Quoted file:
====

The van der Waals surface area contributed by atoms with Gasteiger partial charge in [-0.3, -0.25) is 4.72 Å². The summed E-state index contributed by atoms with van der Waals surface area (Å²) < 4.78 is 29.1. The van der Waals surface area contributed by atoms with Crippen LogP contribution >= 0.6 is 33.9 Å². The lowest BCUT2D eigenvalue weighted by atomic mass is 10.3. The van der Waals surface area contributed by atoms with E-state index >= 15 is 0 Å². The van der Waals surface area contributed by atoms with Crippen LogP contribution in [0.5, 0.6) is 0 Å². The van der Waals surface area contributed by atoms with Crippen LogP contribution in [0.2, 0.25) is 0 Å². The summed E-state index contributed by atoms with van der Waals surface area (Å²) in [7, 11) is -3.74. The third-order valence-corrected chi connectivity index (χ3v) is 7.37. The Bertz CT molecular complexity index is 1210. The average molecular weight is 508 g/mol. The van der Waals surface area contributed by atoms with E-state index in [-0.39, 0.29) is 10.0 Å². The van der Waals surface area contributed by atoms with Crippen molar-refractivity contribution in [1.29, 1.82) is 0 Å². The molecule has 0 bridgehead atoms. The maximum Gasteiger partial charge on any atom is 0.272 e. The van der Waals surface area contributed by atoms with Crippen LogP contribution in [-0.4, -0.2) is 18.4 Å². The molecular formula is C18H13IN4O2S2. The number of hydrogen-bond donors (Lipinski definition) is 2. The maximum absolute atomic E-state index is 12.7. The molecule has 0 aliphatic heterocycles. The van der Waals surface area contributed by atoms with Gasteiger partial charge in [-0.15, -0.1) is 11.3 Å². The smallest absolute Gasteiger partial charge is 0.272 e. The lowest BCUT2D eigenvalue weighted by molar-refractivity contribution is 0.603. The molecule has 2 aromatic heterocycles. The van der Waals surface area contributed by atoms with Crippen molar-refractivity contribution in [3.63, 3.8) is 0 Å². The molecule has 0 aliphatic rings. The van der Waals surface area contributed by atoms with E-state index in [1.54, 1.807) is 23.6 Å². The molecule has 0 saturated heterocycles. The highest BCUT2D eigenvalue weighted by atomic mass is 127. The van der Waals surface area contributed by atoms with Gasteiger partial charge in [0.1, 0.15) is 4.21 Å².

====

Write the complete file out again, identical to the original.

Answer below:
The van der Waals surface area contributed by atoms with Gasteiger partial charge in [-0.3, -0.25) is 4.72 Å². The summed E-state index contributed by atoms with van der Waals surface area (Å²) < 4.78 is 29.1. The van der Waals surface area contributed by atoms with Crippen LogP contribution >= 0.6 is 33.9 Å². The lowest BCUT2D eigenvalue weighted by atomic mass is 10.3. The van der Waals surface area contributed by atoms with E-state index >= 15 is 0 Å². The van der Waals surface area contributed by atoms with Crippen LogP contribution in [0.5, 0.6) is 0 Å². The van der Waals surface area contributed by atoms with Crippen LogP contribution in [0.2, 0.25) is 0 Å². The summed E-state index contributed by atoms with van der Waals surface area (Å²) in [7, 11) is -3.74. The third-order valence-corrected chi connectivity index (χ3v) is 7.37. The Bertz CT molecular complexity index is 1210. The average molecular weight is 508 g/mol. The van der Waals surface area contributed by atoms with E-state index in [-0.39, 0.29) is 10.0 Å². The van der Waals surface area contributed by atoms with Crippen molar-refractivity contribution in [1.29, 1.82) is 0 Å². The molecule has 0 bridgehead atoms. The maximum Gasteiger partial charge on any atom is 0.272 e. The van der Waals surface area contributed by atoms with Crippen LogP contribution in [-0.4, -0.2) is 18.4 Å². The molecular formula is C18H13IN4O2S2. The number of hydrogen-bond donors (Lipinski definition) is 2. The maximum absolute atomic E-state index is 12.7. The molecule has 0 aliphatic heterocycles. The van der Waals surface area contributed by atoms with Gasteiger partial charge in [-0.15, -0.1) is 11.3 Å². The smallest absolute Gasteiger partial charge is 0.272 e. The lowest BCUT2D eigenvalue weighted by molar-refractivity contribution is 0.603. The molecule has 2 aromatic heterocycles. The van der Waals surface area contributed by atoms with Crippen molar-refractivity contribution in [3.63, 3.8) is 0 Å². The molecule has 0 aliphatic rings. The van der Waals surface area contributed by atoms with E-state index in [1.54, 1.807) is 23.6 Å². The molecule has 0 saturated heterocycles. The highest BCUT2D eigenvalue weighted by atomic mass is 127. The van der Waals surface area contributed by atoms with Gasteiger partial charge in [0.1, 0.15) is 4.21 Å².